Black Artists, and Entrepreneurs Highlighted In 'What It's Like Growing Up Black in Detroit' Series
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New Series Explains ‘What It’s Like Growing Up Black in Detroit’

Growing Up Black Detroit (VH-1)

A new YouTube series premiered Tuesday that explores “What It’s Like Growing Up Black in Detroit.”

According to The Detroit News, The YouTube series, which is being produced for and by VH1 showcases a collective group of Black artists, poets, and entrepreneurs who hail from and live in Detroit. The series chronicles the experiences of the creatives growing up in their hometown.

“Growing Up Black: Detroit” started the latest iteration of the VH1 YouTube series, “Growing Up Black.” It features Detroit poet and author Jessica Care More, hip-hop artist Payroll Giovanni, Detroit Vegan Soul co-owner Erica Boyd, artist Sheefy McFly, and a host of others.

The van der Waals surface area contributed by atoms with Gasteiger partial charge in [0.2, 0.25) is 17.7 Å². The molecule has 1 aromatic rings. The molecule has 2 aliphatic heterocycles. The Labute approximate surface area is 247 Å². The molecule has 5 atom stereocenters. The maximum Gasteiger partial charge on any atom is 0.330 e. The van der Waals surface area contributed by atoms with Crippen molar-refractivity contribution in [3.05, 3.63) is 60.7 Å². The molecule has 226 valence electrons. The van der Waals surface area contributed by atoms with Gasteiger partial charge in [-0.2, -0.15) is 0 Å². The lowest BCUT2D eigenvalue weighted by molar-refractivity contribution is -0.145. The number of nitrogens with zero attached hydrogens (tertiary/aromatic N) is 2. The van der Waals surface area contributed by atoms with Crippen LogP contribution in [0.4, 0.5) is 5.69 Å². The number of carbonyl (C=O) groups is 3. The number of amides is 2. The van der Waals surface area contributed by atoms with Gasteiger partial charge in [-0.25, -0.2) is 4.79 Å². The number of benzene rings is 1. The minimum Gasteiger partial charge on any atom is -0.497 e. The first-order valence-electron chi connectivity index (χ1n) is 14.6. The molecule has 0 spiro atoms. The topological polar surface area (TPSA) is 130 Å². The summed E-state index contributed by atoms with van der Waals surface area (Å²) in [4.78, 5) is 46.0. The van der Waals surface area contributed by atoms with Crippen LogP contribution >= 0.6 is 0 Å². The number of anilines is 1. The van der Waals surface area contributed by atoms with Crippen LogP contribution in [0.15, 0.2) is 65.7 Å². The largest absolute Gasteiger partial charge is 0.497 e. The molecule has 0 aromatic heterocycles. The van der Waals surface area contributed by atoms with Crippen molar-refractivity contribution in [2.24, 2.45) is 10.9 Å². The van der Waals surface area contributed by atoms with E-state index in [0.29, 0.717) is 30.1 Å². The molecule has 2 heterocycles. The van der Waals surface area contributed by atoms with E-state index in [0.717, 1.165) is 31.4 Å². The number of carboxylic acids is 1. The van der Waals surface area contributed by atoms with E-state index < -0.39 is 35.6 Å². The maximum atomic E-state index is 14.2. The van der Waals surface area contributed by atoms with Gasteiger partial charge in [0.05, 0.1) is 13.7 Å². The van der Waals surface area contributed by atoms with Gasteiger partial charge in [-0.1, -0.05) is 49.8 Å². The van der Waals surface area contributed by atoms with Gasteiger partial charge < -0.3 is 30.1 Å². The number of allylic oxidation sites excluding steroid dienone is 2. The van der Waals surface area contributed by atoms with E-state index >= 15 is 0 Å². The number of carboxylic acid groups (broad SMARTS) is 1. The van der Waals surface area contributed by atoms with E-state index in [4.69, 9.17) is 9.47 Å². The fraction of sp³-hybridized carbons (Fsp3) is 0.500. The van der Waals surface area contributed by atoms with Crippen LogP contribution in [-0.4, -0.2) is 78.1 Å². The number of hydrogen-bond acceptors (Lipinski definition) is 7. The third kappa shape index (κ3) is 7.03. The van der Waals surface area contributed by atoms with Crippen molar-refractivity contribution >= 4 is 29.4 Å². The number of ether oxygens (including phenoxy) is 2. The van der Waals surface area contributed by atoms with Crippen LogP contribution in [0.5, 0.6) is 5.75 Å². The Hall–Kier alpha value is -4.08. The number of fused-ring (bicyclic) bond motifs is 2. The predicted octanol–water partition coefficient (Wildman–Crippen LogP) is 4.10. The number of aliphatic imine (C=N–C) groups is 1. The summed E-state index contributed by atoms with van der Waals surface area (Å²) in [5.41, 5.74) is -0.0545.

A description of this latest series is that it is an unfiltered and “in-depth look at the differences in the Black experience from one city to the next across the country by interviewing locals, community members, and leaders to explore issues like their personal experiences around systemic racism, what it is like growing up Black in America.”

In the trailer for the show, Detroit vs. Everybody founder Tommey Walker Jr. says that the way Detroit can maintain its culture is by staying “authentic to ourselves as Detroiters.”

A digital series started in December 2020 after VH1 announced last year the premiere of the new digital docu-series Growing Up Black. The pilot episode focused on another locale when Growing Up Black: New Orleans kicked off a six-part, multi-city series featuring local leaders, community, and talent opening up about growing up Black in America.

After that set of shows debuted, the focus was then shifted to New York City, Los Angeles, Atlanta, and Chicago, where residents spoke about their experiences growing up Black.

According to the 2020 U.S. Census, Detroit remains a majority Black city, with more than 490,000 Blacks living there. However, that’s a drop off from the 2010 Census’s tally of 586,573.


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